IOWA CITY, Iowa – Probably like the rest of you, I was stunned after learning that the lowly Penn State men’s basketball team had defeated Indiana 68-63 on Feb. 6.
Unsure of where the game was played, I assumed Penn State had the benefit of playing at home, and was right.
Home-court advantage is a powerful force that can alter outcomes. It often is the difference between winning and losing, or why a game that looks like a mismatch on paper is close.
And it might be Penn State’s best weapon when it faces fourth-ranked Iowa on Wednesday at the Bryce Jordan Center in State College, Pa.
Iowa crushed Penn State 73-49 on Feb. 3 at Carver-Hawkeye Arena. The Nittany Lions missed 19 of 20 shots from 3-point range and never put up much of a fight.
“They’re not a team that’s going to go one-for-twenty again anytime soon,” Iowa coach Fran McCaffery said Tuesday on a teleconference. “It was just one of those nights. And you hope you never have them.”
It’s probably less likely that Penn State would shoot that poorly at home where its players are familiar with the surroundings, particularly the rims on both baskets.
The fact that Penn State is 8-3 at home and 3-8 on the road is not a coincidence or a surprise.
After the Indiana upset, Penn State had a week to prepare for its next game at Nebraska, but lost 70-54 this past Saturday. As good as the Nittany Lions were against Indiana at home, they were just as bad against Nebraska on the road.
“I don’t think it’s any different there than anywhere else,” McCaffery said of Penn State’s success at home. “Teams typically shoot it better (at home). You play with more confidence. You typically play with a little more defensive intensity. Everybody does. I don’t think it’s anything unique to Penn State. I think it’s the same everywhere.”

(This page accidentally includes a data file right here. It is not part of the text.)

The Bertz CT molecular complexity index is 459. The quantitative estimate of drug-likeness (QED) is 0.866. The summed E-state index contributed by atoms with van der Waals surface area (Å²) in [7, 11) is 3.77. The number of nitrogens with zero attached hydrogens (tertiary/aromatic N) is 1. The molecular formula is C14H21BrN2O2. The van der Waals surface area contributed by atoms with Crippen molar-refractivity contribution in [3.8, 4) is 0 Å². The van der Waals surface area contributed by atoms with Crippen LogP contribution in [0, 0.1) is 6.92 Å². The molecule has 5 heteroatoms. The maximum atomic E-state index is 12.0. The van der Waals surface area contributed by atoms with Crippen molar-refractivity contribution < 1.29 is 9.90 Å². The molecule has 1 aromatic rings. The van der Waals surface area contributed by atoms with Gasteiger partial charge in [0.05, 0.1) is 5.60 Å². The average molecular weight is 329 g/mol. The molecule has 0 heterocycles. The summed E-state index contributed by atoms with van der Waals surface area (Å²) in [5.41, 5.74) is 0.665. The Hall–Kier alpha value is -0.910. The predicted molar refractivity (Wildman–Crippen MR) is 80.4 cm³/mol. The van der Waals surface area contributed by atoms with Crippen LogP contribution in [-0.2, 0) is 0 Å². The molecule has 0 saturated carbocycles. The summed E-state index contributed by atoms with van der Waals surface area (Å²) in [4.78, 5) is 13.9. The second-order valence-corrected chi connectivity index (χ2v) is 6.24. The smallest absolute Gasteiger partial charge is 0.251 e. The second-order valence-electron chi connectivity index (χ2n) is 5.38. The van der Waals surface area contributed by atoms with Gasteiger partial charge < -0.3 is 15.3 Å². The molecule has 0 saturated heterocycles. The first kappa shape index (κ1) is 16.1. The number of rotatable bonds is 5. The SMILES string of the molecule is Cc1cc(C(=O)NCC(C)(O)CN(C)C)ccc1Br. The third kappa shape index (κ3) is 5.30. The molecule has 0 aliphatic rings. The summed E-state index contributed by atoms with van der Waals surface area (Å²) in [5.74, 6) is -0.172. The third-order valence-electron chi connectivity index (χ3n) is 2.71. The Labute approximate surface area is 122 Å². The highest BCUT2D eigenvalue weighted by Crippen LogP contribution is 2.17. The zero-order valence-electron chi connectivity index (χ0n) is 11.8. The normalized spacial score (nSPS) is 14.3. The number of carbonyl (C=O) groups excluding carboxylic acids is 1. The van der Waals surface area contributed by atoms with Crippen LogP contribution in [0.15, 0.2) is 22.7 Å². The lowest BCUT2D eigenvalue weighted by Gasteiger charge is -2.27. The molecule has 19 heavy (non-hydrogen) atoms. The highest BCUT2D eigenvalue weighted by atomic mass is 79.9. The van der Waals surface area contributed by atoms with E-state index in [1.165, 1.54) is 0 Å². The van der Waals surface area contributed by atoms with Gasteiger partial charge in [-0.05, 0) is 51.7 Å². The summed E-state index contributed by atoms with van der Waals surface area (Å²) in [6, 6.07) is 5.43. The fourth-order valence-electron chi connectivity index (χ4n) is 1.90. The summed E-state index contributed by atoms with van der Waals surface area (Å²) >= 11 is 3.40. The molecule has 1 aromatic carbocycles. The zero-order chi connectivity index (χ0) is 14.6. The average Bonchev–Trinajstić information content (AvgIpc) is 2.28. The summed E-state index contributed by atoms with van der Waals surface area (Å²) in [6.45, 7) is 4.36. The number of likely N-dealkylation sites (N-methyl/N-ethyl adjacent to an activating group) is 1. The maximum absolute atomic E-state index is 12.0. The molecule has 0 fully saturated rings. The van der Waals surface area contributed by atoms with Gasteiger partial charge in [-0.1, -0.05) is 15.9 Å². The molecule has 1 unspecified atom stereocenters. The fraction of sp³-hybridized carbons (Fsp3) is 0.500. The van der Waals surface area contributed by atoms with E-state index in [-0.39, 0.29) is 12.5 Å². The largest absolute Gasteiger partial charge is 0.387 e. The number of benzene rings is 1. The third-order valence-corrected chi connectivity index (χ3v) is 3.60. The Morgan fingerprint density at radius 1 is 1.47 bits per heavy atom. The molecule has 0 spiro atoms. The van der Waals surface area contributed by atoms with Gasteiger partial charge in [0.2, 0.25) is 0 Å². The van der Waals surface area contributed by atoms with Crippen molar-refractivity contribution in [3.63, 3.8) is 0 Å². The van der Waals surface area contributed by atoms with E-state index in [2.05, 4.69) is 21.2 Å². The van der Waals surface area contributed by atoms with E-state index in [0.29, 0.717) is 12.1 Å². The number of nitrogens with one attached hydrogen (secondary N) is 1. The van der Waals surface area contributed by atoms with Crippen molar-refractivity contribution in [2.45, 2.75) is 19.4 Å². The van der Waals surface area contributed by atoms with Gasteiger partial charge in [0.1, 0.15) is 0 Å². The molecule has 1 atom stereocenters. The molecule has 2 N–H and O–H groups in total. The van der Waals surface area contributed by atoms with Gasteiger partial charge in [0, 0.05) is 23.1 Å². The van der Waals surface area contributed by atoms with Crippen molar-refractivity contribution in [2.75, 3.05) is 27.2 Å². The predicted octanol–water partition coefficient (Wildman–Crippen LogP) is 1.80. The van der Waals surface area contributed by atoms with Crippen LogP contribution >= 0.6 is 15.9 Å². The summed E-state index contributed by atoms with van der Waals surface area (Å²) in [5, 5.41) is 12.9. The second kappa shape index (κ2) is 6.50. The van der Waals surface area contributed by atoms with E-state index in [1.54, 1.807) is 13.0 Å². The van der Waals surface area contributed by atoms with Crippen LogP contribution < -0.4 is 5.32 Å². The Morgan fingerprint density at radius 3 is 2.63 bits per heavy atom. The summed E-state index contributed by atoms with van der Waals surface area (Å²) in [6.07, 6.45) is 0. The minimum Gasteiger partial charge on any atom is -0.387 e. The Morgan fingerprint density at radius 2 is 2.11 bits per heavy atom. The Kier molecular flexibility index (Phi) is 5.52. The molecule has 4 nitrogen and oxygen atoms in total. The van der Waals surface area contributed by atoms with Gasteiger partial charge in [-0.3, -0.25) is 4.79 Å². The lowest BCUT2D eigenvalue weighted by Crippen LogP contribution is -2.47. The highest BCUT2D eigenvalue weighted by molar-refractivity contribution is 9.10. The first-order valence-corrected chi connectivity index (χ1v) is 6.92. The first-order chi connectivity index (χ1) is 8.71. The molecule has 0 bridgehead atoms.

Iowa would defeat Penn State every time on paper this season, and probably 99 out of 100 times at Carver-Hawkeye Arena.
Iowa’s 24-point victory over Penn State earlier this month was its 11th in a row against the Nittany Lions at Carver-Hawkeye Arena. Penn State’s last victory in Iowa City came way back Mar. 1, 2001 by a 78-73 margin.
Iowa also has won the last three games against Penn State in State College, but had lost five consecutive games at Penn State before that. Penn State has a 10-9 advantage in games played in State College.
Iowa’s last three victories in State College came by margins of two points, 12 points and four points. The Hawkeyes escaped with an 81-77 overtime victory in their last game at the Bryce Jordan Center on Feb. 28, 2015.
“Penn State is always a tough place to play,” said Iowa senior guard Mike Gesell. “But we’ve been there before. We’ll be ready for that one and we’ll be locked in.”
Several of the Iowa players after Sunday’s win over Minnesota described Penn State as being a tough road trip. But it wasn’t just lip service. You could tell they meant it.
“I think part of it is the way they play,” Gesell said of Penn State. “They really want to get after you and really mix up the game. They want to set the tempo, and we’re not going to let them.”
Penn State set the tempo against Indiana, holding the Hoosiers 20 points below their per-game scoring average.
If the Nittany Lions are able to control tempo against Iowa, and shoot well from 3-point range, the Hawkeyes could be in trouble.
In addition to Penn State playing in the comfort of home, Iowa also has the burden of playing with a target on its back as the outright leader in the Big Ten standings.
“We’re looked at differently,” Iowa senior guard Anthony Clemmons said after the close call against Minnesota. “So we’re going to get everybody’s best shot. It’s our job to make sure we come in ready. We understand that we’re going to go through hard-fought games like this, a physical game versus an athletic team.
“So we’re just trying to make sure we have our minds mentally right as we go into each and every game.”
Much like the Minnesota game from this past Sunday, winning by a slim margin against Penn State won’t be enough to satisfy the few doubters that Iowa still has at this point.
There is now growing concern about Iowa’s lack of production off the bench where the Hawkeyes have been outscored 55-6 in bench points in the last two games.
It could be just part of the Big Ten grind. Three of Iowa’s top four reserves are playing in their first season, while the other (forward Dom Uhl) is just a second-year sophomore.
Following the Penn State game, Iowa will have a week off before facing the surging Wisconsin Badgers on Feb. 24th at Carver-Hawkeye Arena.
Defeating the Badgers probably won’t easy, but you have to like Iowa’s chances a lot better at home.